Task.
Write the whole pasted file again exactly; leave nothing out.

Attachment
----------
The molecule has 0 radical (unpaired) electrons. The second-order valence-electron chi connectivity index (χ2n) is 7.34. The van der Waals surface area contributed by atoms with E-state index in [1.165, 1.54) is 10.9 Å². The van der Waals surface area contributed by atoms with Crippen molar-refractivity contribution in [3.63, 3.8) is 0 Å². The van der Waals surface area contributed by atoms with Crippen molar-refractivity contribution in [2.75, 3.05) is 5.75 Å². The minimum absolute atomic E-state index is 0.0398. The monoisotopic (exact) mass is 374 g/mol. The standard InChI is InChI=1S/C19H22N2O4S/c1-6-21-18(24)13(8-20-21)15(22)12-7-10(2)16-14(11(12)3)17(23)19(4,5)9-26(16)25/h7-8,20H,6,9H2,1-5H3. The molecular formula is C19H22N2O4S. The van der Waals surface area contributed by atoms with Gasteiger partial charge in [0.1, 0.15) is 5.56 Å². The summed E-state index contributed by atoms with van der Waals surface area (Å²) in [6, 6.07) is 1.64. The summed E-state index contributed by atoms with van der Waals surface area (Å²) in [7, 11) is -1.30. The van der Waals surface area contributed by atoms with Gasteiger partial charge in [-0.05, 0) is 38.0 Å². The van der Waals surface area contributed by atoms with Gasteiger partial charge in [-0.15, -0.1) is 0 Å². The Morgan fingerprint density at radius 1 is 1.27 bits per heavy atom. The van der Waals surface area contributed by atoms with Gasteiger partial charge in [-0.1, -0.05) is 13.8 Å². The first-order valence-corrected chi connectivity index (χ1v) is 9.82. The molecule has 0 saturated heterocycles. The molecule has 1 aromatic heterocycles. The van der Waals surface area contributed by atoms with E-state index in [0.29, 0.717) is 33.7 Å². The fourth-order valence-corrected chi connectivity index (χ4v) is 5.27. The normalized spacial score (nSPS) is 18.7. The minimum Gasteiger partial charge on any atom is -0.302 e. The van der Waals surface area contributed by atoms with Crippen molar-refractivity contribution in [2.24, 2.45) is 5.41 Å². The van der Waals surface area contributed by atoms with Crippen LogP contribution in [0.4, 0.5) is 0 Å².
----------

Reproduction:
The molecule has 0 radical (unpaired) electrons. The second-order valence-electron chi connectivity index (χ2n) is 7.34. The van der Waals surface area contributed by atoms with E-state index in [1.165, 1.54) is 10.9 Å². The van der Waals surface area contributed by atoms with Crippen molar-refractivity contribution in [3.63, 3.8) is 0 Å². The van der Waals surface area contributed by atoms with Crippen molar-refractivity contribution in [2.75, 3.05) is 5.75 Å². The minimum absolute atomic E-state index is 0.0398. The monoisotopic (exact) mass is 374 g/mol. The standard InChI is InChI=1S/C19H22N2O4S/c1-6-21-18(24)13(8-20-21)15(22)12-7-10(2)16-14(11(12)3)17(23)19(4,5)9-26(16)25/h7-8,20H,6,9H2,1-5H3. The molecular formula is C19H22N2O4S. The van der Waals surface area contributed by atoms with Gasteiger partial charge in [0.1, 0.15) is 5.56 Å². The summed E-state index contributed by atoms with van der Waals surface area (Å²) in [6, 6.07) is 1.64. The summed E-state index contributed by atoms with van der Waals surface area (Å²) in [7, 11) is -1.30. The van der Waals surface area contributed by atoms with Gasteiger partial charge in [-0.05, 0) is 38.0 Å². The van der Waals surface area contributed by atoms with Gasteiger partial charge in [-0.15, -0.1) is 0 Å². The Morgan fingerprint density at radius 1 is 1.27 bits per heavy atom. The van der Waals surface area contributed by atoms with Gasteiger partial charge in [-0.1, -0.05) is 13.8 Å². The first-order valence-corrected chi connectivity index (χ1v) is 9.82. The molecule has 0 saturated heterocycles. The molecule has 1 aromatic heterocycles. The van der Waals surface area contributed by atoms with E-state index in [0.29, 0.717) is 33.7 Å². The fourth-order valence-corrected chi connectivity index (χ4v) is 5.27. The normalized spacial score (nSPS) is 18.7. The minimum Gasteiger partial charge on any atom is -0.302 e. The van der Waals surface area contributed by atoms with Crippen molar-refractivity contribution in [2.24, 2.45) is 5.41 Å². The van der Waals surface area contributed by atoms with Crippen LogP contribution in [0.4, 0.5) is 0 Å².